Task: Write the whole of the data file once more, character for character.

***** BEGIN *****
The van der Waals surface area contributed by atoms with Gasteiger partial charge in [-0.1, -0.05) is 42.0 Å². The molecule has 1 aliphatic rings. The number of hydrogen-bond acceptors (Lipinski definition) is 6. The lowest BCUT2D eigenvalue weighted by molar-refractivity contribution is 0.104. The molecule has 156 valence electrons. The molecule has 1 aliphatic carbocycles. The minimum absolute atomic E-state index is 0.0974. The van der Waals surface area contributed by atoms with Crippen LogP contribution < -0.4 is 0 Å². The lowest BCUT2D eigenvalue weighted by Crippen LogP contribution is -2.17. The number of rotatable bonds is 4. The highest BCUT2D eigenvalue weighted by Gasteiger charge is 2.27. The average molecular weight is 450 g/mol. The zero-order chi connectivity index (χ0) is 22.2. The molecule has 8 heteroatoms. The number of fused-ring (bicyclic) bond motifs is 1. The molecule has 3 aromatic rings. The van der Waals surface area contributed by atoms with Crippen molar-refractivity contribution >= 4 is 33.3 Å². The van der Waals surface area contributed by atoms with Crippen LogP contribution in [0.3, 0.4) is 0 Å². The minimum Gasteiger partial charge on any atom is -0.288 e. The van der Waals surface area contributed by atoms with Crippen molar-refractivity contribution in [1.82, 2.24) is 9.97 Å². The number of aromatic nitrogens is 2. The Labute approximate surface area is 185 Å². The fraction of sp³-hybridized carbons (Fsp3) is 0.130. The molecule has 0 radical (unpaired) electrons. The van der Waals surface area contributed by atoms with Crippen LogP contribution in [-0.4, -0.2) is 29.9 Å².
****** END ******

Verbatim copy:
The van der Waals surface area contributed by atoms with Gasteiger partial charge in [-0.1, -0.05) is 42.0 Å². The molecule has 1 aliphatic rings. The number of hydrogen-bond acceptors (Lipinski definition) is 6. The lowest BCUT2D eigenvalue weighted by molar-refractivity contribution is 0.104. The molecule has 156 valence electrons. The molecule has 1 aliphatic carbocycles. The minimum absolute atomic E-state index is 0.0974. The van der Waals surface area contributed by atoms with Crippen LogP contribution < -0.4 is 0 Å². The lowest BCUT2D eigenvalue weighted by Crippen LogP contribution is -2.17. The number of rotatable bonds is 4. The highest BCUT2D eigenvalue weighted by Gasteiger charge is 2.27. The average molecular weight is 450 g/mol. The zero-order chi connectivity index (χ0) is 22.2. The molecule has 8 heteroatoms. The number of fused-ring (bicyclic) bond motifs is 1. The molecule has 3 aromatic rings. The van der Waals surface area contributed by atoms with Crippen molar-refractivity contribution >= 4 is 33.3 Å². The van der Waals surface area contributed by atoms with Crippen LogP contribution in [0.3, 0.4) is 0 Å². The minimum Gasteiger partial charge on any atom is -0.288 e. The van der Waals surface area contributed by atoms with Crippen molar-refractivity contribution in [1.82, 2.24) is 9.97 Å². The number of aromatic nitrogens is 2. The Labute approximate surface area is 185 Å². The fraction of sp³-hybridized carbons (Fsp3) is 0.130. The molecule has 0 radical (unpaired) electrons. The van der Waals surface area contributed by atoms with Crippen LogP contribution in [-0.4, -0.2) is 29.9 Å².